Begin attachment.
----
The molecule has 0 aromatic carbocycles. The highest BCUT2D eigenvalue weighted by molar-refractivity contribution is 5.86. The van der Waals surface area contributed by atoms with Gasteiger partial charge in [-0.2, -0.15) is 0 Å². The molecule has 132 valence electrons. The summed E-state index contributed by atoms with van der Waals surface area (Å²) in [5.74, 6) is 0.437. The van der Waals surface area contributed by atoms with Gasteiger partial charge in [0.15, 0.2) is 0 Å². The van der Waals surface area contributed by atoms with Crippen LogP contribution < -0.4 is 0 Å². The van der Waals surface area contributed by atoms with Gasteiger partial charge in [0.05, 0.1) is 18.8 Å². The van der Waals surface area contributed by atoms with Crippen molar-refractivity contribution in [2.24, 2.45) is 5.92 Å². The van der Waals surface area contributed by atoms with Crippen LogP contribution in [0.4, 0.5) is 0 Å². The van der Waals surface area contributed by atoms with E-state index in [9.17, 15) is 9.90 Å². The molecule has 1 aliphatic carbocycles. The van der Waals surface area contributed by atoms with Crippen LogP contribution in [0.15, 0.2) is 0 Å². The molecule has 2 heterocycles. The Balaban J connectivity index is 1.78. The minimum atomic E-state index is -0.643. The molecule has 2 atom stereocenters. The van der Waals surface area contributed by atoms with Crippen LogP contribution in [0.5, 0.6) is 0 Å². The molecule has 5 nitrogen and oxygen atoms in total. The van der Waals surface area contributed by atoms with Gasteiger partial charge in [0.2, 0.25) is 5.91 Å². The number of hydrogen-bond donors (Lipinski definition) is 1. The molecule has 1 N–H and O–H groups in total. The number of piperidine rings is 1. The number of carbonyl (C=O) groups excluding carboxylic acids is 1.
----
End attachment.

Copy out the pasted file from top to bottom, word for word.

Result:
The molecule has 0 aromatic carbocycles. The highest BCUT2D eigenvalue weighted by molar-refractivity contribution is 5.86. The van der Waals surface area contributed by atoms with Gasteiger partial charge in [-0.2, -0.15) is 0 Å². The molecule has 132 valence electrons. The summed E-state index contributed by atoms with van der Waals surface area (Å²) in [5.74, 6) is 0.437. The van der Waals surface area contributed by atoms with Gasteiger partial charge in [0.15, 0.2) is 0 Å². The van der Waals surface area contributed by atoms with Crippen LogP contribution < -0.4 is 0 Å². The van der Waals surface area contributed by atoms with Gasteiger partial charge in [0.05, 0.1) is 18.8 Å². The van der Waals surface area contributed by atoms with Crippen molar-refractivity contribution in [2.24, 2.45) is 5.92 Å². The van der Waals surface area contributed by atoms with Crippen LogP contribution in [0.4, 0.5) is 0 Å². The van der Waals surface area contributed by atoms with E-state index in [9.17, 15) is 9.90 Å². The molecule has 1 aliphatic carbocycles. The van der Waals surface area contributed by atoms with Crippen LogP contribution in [0.15, 0.2) is 0 Å². The molecule has 2 heterocycles. The Balaban J connectivity index is 1.78. The minimum atomic E-state index is -0.643. The molecule has 2 atom stereocenters. The van der Waals surface area contributed by atoms with Crippen LogP contribution in [0.5, 0.6) is 0 Å². The molecule has 5 nitrogen and oxygen atoms in total. The van der Waals surface area contributed by atoms with Gasteiger partial charge in [0.2, 0.25) is 5.91 Å². The number of hydrogen-bond donors (Lipinski definition) is 1. The molecule has 1 N–H and O–H groups in total. The number of piperidine rings is 1. The number of carbonyl (C=O) groups excluding carboxylic acids is 1.